Sunday, May 10, 2015

Currency the Ever Watchful Eye

Currency the Ever Watchful Eye is an artists' book that utilizes the flag book style to blend the images together. The book is created using thick white paper as the cover with 1x6 inch strips of printed images of 100 dollar bills as well as prints of a distorted american flag. The images of the american flag were distorted in Photoshop under many different layers of heightened exposure, hue and saturation. The image of 100 dollar bills were edited and placed so the eyes of Ben Franklin are peeking above the other bills on the page. All pieces of paper have been measured and cut to specific size and shape. The prints of the images have been tipped to the cover using book adhesive. I distorted the image of the Flag to represent the corruption of the United States government from the local level to the national level. The bills have been edited to show the watchful eye of the government. I've created this piece in reaction to the current position our nation is in with the recent deaths under the responsibility of local law enforcement officials throughout the nation. As pure as the intention behind our government the greed of money and power has the power to bring it down and through this piece I wanted to push the issue a bit further.

Time Clock Piece: Tehching Hsieh

Before I had seen the gallery of Time Clock Piece, I thought the title to be a bit revealing as I had a preconceived idea that the exhibition would be purely based around a matter of time or the idea of time. When I arrived to see exactly what it was, I wasn’t right nor wrong, but rather found that I took the title of the gallery for face value. Time Clock Piece is one of Hsieh’s throughly documented year-long projects that happened between April 11, 1980 to April 11, 1981. In the gallery hung many photographs, film and other factual pieces that documented the time between April 11, 1980 and April 11, 1981. These images and works are to be observed by the audience in a “story-book” like fashion moving from one image to another. But what the audience doesn’t know immediately is that the photos were taken one, every hour for the entire year as marked by the punch cards above the photos. As an audience member, this was really shocking to me and I put myself in Hsieh’s shoes. I questioned what it must have been like to have to wake up through the night every hour, on the hour to take a photo just to be woken up again in 60 more minutes. Personally, I thought Time Clock Piece was genius and I look forward to seeing more of Hsieh’s work.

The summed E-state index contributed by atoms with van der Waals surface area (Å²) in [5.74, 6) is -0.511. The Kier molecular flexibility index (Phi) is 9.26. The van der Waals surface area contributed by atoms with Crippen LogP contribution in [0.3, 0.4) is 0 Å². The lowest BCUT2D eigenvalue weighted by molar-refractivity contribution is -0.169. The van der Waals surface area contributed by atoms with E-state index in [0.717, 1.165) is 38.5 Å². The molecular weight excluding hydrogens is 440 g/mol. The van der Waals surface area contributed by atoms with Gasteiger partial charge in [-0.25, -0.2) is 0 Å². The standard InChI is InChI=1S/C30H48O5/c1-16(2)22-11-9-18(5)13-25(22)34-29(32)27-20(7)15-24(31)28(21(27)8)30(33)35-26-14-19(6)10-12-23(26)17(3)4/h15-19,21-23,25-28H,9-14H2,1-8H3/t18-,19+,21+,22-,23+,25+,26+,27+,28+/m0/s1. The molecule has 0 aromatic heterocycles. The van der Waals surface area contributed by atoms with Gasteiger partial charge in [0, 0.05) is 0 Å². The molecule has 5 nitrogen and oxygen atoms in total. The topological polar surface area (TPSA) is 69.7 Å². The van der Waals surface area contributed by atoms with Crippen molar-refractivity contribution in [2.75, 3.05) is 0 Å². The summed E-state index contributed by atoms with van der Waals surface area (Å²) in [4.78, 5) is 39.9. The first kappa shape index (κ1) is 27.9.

Nick van Woert: Pink Elephants on Parade

When I first encountered this gallery, it truly struck a chord inside of me when I read the title. “Pink Elephants on Parade” brought me back to my childhood when I’d watch Dumbo and other classic Disney movies countless times, over and over. But when I actually arrived at the opening event for the gallery, I was intrigued to find that Nick van Woert had no intention of lining the space with my favorite scenes from classic Disney movies that I watched as a child, but instead with carpeted floors, and many untitled works that at first glance had no relation to Disney at all. Understandably, the child in me was crushed but the artist wanted to know so much more. van Woert’s sculptures are all untitled with special attention to “traditions, rules, and conventions of landscape painting.” This allowed van Woert to truly bring attention to the different materials he uses rather than what the materials have become. My favorite piece in the gallery was a copper work that much resembled a giant gold nugget. Not because of how it looked, but purely because in my mind, it had no greater purpose than to just lay on the floor as it was. Although my hopes for the gallery were a bit unfilled, I took from it more than I had planned. I learned that the materials in a piece are often just as important if not more than the piece itself and that they are constantly in conversation with each other no matter how hard one can try to distance their relationship and I feel this lesson is especially prevalent in book arts where there is such a strong relationship to the materials used.